# Help me see this - math - facts vs concepts

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I've been reading in some math threads about kids struggling with facts. A lot of mamas recommend continuing on in concepts while doing fact practice separately. For some reason, I am not visualizing how this looks. DS is in 3rd. We are working through MM2 because he just doesn't know his facts easily. Yesterday we were adding 43 + 20 and it took him 5-10 minutes to figure out 4+2=6. And the whole time, he's fidgeting, pulling on his hair, holding his head, etc.

He enjoys story problems and loved the geometry intro we had last year in CLE. I started him in MM2 because of the facts.

So if I want to continue in concepts, how will that work? I think lack of sleep is making this hard than it really is.

Should I work on MM3 instead? Math is an everyday struggle. I'm at a loss.

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For multiplication, facts may be knowing the multiplication table at their fingertips through drill. Concept would be knowing that e.g. 4 x 4 = 4 + 4 + 4 + 4.

So a child that understand the concept of multiplication could continue to the next topic in math but drill on the side to improve on speed.

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I have, at times, done a few minutes of flash cards with a child, in addition to the regular conceptual lesson. My daughter learned her multiplication tables by simply looking them up on a chart as needed; at first, she looked up a lot, and over time, she needed the chart less and less. We also use the Saxon timed facts practice tests to build speed with memorizing the basic facts.

My son does the mental math exercises in the HIG for Singapore. I think games could also be useful for learning facts. If the child understands what 6 x 4 means, I'm fine with moving to the next concept even if the child doesn't always come up with 24 quickly when encountering 6 x 4.

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How did he come out 4+2? Do u feel he understand it? It seems 10 mins to come out 2+ 4 is a bit much. I will not move him on because it will just add frustration. I moved my kids on when they at least have some proficient. 5-10 mins just a bit much

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We separate arithmetic and math, but I wouldn't consider 4 + 2 and 43 + 20 to be different concepts; they're both addition, and I wouldn't move on to the latter with a child who was struggling with the former. I suppose if the latter were part of a lesson in place value, and the child was focusing on the idea that 4 tens and 2 tens uses the same arithmetic as 4 beetles plus 2 beetles, then I would just tell him that they made 6 tens. We often help out with the arithmetic in a math problem so that the concept being taught isn't derailed by "brain blinks."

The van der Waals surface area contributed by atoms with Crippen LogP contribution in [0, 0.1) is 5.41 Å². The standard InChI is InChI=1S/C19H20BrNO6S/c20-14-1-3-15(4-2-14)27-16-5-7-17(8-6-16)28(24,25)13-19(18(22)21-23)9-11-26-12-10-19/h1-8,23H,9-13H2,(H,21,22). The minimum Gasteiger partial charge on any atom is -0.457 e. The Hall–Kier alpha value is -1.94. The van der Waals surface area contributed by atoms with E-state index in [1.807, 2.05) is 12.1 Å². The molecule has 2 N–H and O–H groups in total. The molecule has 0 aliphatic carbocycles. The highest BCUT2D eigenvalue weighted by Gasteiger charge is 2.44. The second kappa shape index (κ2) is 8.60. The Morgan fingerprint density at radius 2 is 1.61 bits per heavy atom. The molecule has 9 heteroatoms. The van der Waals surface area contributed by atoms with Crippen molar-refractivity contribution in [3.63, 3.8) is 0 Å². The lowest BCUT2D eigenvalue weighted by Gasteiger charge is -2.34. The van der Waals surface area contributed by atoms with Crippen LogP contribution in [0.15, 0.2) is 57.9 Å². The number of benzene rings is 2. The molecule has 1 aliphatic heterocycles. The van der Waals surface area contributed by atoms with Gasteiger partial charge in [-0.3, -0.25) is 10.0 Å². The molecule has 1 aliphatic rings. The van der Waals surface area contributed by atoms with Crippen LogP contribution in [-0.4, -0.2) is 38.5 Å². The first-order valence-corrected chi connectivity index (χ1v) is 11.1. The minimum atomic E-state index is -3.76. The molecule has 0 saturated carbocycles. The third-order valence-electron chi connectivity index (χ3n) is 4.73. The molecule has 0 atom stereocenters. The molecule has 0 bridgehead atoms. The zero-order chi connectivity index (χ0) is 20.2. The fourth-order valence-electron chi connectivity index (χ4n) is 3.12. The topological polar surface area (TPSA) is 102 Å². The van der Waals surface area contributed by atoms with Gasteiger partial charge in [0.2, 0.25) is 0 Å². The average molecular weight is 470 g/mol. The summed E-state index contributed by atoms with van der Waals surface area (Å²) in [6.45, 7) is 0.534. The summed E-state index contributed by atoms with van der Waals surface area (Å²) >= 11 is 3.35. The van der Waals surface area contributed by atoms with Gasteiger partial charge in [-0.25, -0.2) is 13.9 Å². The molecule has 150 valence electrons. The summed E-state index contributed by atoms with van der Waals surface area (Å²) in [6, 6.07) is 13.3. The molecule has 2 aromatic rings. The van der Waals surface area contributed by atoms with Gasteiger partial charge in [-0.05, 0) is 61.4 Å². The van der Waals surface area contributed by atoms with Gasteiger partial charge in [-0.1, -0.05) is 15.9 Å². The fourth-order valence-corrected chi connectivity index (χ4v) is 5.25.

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Taking that long to figure that out isn't a lack of understanding per se... it's a complete lack of focus. I've seen my kids do that a few times. I don't take it to mean they don't get the math. More that they need to eat, sleep, run, or SOMETHING before they can do any more math for the day. :tongue_smilie:

I think of it as going sideways. If I just kept at ds to learn his times tables, we'd probably be at that all year long. But I know he understands how to calculate them. If I give him paper or manipulatives or just a little time, he can figure them all out - he just isn't at the automatic stage... yet. In the meantime, we can keep practicing them on the side and do something else... some place value, some adding time, some introduction to division, some word problems, and so forth.

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Well for my 2 ds not knowing the facts well enough kept causing melt downs during math because the larger the problems got the more time it took them to do each problem because of not knowing the facts well enough. We are doing mm2 moved over from MUS, because there is alot of fact review in MM2 but I printed out some of the sheets for MM3 like clocks, calendar etc. I am going to throw those in, so partly they will be moving ahead while still working on the facts. We also got a flashmaster and I have seen improvement with it.

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He understands the concept of addition - that 4+ 2=6 but just struggles to get to the answer. He does gets easily distracted by brothers., hunger, wanting to play, etc.

Thanks all. I will go back and reread again.

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For what it is worth:

• Try doing math as the first subject of the day.

• Taking that long to figure out 4+2 is concerning. How is your DS at mental math? Along with my first point, does your DS do better at different times of day?
• Practice skip counting in the car.